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Posted: 6/30/2005 12:38:51 PM EDT
[Last Edit: 7/27/2005 9:05:45 PM EDT by ROMAD-556]
Been building ARs for a while now and have a pretty good set of tools for everything I have come across thus far. One thing I cant figure out is how to get a good vise mounted in an apartment. Up till now I have been using a friends garage but thats becoming more and more inconvenient.

My apartment doesn't have the room for a full blown shop bench but yet I need to find a method of securing a 3"+ vise for barrel work. Ideally it would be easy enough to move/store when needed (if thats even possible). I have tried the 'C' clamp vises and they don't work worth a damn for this sort of work

I know its asking a lot but there has got to be something that would work for the occasionally barrel job.

Right now I am thinking about a junkyard 15" steel wheel with a vise mounted in the middle of it - seems like that might have a big enough base to off set the force of the barrel wrench....maybe?

Thoughts, suggestions, ideas and comments are all appreciated!

Link Posted: 6/30/2005 1:06:15 PM EDT
I use a Black and Decker WorkMate. Not a perfect answer, but with someone else helping hold it down, it works. Then if folds up and gets put away.
Link Posted: 6/30/2005 1:33:41 PM EDT
I mounted my reloading stuff and a ok size vise to the side of my computer desk.Works great cuz I have all the info I need for reloading on my computer,and it's there real handy.I don't guess this would work well for people who's comp might be on the kitchen table or something like that.
Link Posted: 6/30/2005 2:16:50 PM EDT
[Last Edit: 6/30/2005 2:17:56 PM EDT by Resq47]

Originally Posted By BglockM21:
I mounted my reloading stuff and a ok size vise to the side of my computer desk.Works great cuz I have all the info I need for reloading on my computer,and it's there real handy.I don't guess this would work well for people who's comp might be on the kitchen table or something like that.



Ouch, I could only imagine my error rate if it were next to my screens and computers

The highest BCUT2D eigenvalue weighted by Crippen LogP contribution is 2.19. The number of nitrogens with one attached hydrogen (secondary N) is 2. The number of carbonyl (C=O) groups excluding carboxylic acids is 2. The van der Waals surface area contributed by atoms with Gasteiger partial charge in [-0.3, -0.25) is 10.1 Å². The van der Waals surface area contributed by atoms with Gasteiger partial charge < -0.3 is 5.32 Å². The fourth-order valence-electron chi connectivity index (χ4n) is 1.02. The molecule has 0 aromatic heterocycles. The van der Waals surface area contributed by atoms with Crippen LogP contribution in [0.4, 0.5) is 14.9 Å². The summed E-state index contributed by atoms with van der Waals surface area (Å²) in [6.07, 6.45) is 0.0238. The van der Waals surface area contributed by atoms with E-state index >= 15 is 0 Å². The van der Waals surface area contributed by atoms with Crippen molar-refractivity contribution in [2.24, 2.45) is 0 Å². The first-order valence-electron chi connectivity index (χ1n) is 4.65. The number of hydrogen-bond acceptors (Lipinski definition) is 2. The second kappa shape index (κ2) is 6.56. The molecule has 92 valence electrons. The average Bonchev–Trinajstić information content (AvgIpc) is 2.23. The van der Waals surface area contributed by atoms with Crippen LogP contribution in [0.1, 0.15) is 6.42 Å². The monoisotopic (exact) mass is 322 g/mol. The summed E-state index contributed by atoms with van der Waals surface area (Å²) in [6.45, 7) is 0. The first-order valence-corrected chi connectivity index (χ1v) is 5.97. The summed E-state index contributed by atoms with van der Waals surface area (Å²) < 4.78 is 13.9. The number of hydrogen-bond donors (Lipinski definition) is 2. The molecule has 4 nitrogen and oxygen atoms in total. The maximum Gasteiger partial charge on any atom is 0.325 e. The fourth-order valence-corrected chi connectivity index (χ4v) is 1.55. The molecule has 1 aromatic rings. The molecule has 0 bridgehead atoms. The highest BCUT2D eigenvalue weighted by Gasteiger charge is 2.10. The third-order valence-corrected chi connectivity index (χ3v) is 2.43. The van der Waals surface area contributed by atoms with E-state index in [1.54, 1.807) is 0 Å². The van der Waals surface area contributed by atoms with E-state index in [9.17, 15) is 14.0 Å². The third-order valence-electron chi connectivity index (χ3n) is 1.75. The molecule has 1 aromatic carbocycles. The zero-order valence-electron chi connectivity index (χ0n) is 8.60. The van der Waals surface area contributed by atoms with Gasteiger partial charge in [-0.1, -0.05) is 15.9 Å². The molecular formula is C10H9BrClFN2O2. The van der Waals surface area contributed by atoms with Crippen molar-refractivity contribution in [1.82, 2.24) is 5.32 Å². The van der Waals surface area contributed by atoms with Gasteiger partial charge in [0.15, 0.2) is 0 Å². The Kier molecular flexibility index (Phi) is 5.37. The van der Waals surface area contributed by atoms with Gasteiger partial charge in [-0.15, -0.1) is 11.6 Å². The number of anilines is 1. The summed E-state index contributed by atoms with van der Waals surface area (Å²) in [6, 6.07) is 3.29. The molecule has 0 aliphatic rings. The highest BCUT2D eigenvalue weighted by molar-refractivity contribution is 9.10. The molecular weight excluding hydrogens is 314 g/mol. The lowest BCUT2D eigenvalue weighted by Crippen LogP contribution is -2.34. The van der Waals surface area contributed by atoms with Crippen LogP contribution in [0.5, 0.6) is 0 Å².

I use a cheap drill vise from Lowes bolted to my 4x8' 3/4" ply improvised bench. Works well and I can get enough torque with a 6' lever arm (the bench) with all my 'fun' hobby stuff on it.

eta - I use the two pin upper block, and I tweaked the jaws on my BD Workmate that I tried first... (It broke)
Link Posted: 6/30/2005 2:41:19 PM EDT
Just get one of those square tool stands and change the fiberboard to a piece of 3/4" plywood. Get the square type with the shelf just below the top and just above the bottom. They are plenty rigid enough and run about $20.00.

I mounted a 5" vise and reloading tools on one and have torqued barrels with at least 200ft lbs with no problems. I now have garage, but still use it because it is more convenient and portable.

Link Posted: 6/30/2005 2:59:01 PM EDT
I mounted my vise to a bench grinder stand, and it works great and is fully transportable. I got the idea from an armorer's course I attended.
Link Posted: 6/30/2005 7:01:29 PM EDT
I have a small room I use as my shop...Build a bench with a vise on it. then I bought a Chinese lathe. I had to take my vise off the bench to make a home for the lathe. Now I use a 4" mill vise on the floor the I can slide under my bench. I'm thinking of making a 2" hitch mount that fits on the back of my Cherokee to hold a vise. There are others here that have hitch sest up. But until then I have to squat on the floot to work on anything I need held in a vise.